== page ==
Vietnam Veterans of Carbon County celebrated the 38th anniversary of the ending of the war in Vietnam with an impressive ceremony on Sunday afternoon in the courtyard of the Lehighton American Legion Post 314.
Taking part in the program were representatives of all veterans organizations within the county.
Returning veterans of the Vietnam War, didn't have welcoming parades and Americans seemed to shun, if not denigrate Americans who went to Vietnam. Very little was done to aid returning veterans and their loved ones who needed assistance in adjusting.
Many returning soldiers were ashamed of their service, but since the 1980, there has been a slow change of attitude and over the years, the Vietnam veterans have proven to be upstanding citizens and members of their communities.
Harry J. Wynn III, vice commander of the VVCC, served as master of ceremonies.
Wynn noted that the Vietnam Veterans of Carbon County formed four years ago and presently have 104 members.
The program opened with Rudy Balas, assistant Sgt. at arms, offering the invocation.
Guest speaker was Carbon County Judge Steve Serfass. Serfass said that he was honored to be part of the tribute to those who served the nation and the cause of freedom in Vietnam.
"When I was a young boy in Parryville, our family would attend Memorial Day services at the local cemetery," he said. Serfass said those services were overwhelmingly organized by World War II and Korean veterans, but with the passage of time, it is the Vietnam veterans who have assumed leadership roles in veterans affairs of the county, community and country.
"Today we are together to honor the brave men and women who served our nation during the war in Vietnam," said Serfass. " We recognize their valiant efforts to defend our liberty, ensuring our continued safety in a free land and promote democracy abroad."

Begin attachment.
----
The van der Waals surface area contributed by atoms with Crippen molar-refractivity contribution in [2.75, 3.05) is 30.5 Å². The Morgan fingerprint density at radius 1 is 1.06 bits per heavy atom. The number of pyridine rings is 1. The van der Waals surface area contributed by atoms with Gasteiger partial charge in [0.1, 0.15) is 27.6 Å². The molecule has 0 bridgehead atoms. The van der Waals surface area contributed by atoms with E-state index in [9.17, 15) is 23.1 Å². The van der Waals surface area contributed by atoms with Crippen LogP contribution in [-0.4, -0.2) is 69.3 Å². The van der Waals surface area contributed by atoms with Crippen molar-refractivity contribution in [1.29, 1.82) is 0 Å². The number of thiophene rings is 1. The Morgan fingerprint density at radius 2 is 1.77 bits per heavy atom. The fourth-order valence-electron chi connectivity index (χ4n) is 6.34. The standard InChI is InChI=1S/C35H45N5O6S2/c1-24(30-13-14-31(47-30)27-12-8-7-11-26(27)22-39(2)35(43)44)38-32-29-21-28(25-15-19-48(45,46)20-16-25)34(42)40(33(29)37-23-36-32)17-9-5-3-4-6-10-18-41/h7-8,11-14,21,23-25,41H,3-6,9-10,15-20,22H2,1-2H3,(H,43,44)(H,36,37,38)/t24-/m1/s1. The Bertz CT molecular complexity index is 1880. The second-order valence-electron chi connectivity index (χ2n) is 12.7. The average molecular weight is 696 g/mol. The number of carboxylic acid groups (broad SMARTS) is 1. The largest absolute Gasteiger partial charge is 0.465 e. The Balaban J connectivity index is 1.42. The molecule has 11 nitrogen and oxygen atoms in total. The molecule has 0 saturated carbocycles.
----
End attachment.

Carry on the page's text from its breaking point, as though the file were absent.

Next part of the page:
Serfass added, "We celebrate the veterans whose gallantry and heroic sacrifice protected our great nation and all for which it stands."
Floyd Brown, commander of the Vietnam Veterans Organization of Carbon County and the American Legion Post 314, Lehighton, said, "The Vietnam War ended 38 years ago. Most sent contributed a lot. Many never returned and some were wounded and maimed, but we all say, done that, been there and proud of it."
Kevin Long, president of the United Veterans Organization, said that as he was growing up during the 1960s was a time when so many things were going on.
"No matter which of the five branches of the military you served in or where you were sent, I am one American who is grateful for your service," said Long. "I thank you. May be never forget those still unaccounted for our POWs and MIAs."
Also speaking was Henry Desrosiers, director of the Veterans Affairs office, said, " I extend my personal gratitude to our Vietnam veterans and I ask that we always remember that those who serve do so not for glory, or power, on wealth, but for freedom."
"Vietnam Veterans Day will serve as a reminder of the 58,915 honorable and brave souls who fought and died during the war, along with the veterans who are still missing or have since died from the consequences of the war. None should be forgotten and none will. Thank you for your service and welcome home."
Bob Rehnert, commander of AMVETS Post 106, said "We thank them for their services. We welcome you home."
Wynn, past commander of Legion Post 314, said there was a lot of turmoil in the 1960s.
"Most commonly Vietnam veterans were portrayed as hippys with long hair. Today they are model citizens who have turned out to be well respected in their community."
Henry Long, bugler, provided a musical salute to all branches of the service.
The program concluded with a memorial service to the 13 who were killed in action from Carbon County. Ronald Neff, adjutant, read the following names, Anthony Giannangel, William C. Whitehead Jr. and Michael A. Pavlocak Jr., Lansford; Ronald S.H. Christman, Leon Eckhart and Clyde R. Houser Jr., Lehighton; Neal G. Bollinger and Clifford L. Sell, Palmerton; Charles R. Jones, Parryville; George M. Bevich Jr., Summit Hill; and Edward N. Beers, Paul Hunter and Samuel O'Donnell, Weatherly.